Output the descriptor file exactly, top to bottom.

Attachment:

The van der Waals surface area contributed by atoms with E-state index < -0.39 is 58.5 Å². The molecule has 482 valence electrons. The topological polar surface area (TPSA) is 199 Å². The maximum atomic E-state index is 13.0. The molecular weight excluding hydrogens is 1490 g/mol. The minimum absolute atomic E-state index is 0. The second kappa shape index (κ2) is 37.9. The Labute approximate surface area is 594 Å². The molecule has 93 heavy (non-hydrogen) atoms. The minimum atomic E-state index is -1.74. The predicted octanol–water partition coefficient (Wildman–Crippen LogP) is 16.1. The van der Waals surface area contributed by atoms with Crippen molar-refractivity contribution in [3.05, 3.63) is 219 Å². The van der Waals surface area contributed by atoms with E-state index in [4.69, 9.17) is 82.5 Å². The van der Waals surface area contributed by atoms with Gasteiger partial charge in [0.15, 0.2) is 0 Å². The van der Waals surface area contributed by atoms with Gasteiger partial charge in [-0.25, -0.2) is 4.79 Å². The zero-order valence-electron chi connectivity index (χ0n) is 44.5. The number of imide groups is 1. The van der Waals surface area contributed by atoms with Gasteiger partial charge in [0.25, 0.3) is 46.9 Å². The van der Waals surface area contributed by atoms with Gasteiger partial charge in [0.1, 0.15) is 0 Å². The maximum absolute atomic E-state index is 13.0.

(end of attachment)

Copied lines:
The van der Waals surface area contributed by atoms with E-state index < -0.39 is 58.5 Å². The molecule has 482 valence electrons. The topological polar surface area (TPSA) is 199 Å². The maximum atomic E-state index is 13.0. The molecular weight excluding hydrogens is 1490 g/mol. The minimum absolute atomic E-state index is 0. The second kappa shape index (κ2) is 37.9. The Labute approximate surface area is 594 Å². The molecule has 93 heavy (non-hydrogen) atoms. The minimum atomic E-state index is -1.74. The predicted octanol–water partition coefficient (Wildman–Crippen LogP) is 16.1. The van der Waals surface area contributed by atoms with Crippen molar-refractivity contribution in [3.05, 3.63) is 219 Å². The van der Waals surface area contributed by atoms with E-state index in [4.69, 9.17) is 82.5 Å². The van der Waals surface area contributed by atoms with Gasteiger partial charge in [0.15, 0.2) is 0 Å². The van der Waals surface area contributed by atoms with Gasteiger partial charge in [-0.25, -0.2) is 4.79 Å². The zero-order valence-electron chi connectivity index (χ0n) is 44.5. The number of imide groups is 1. The van der Waals surface area contributed by atoms with Gasteiger partial charge in [0.25, 0.3) is 46.9 Å². The van der Waals surface area contributed by atoms with Gasteiger partial charge in [0.1, 0.15) is 0 Å². The maximum absolute atomic E-state index is 13.0.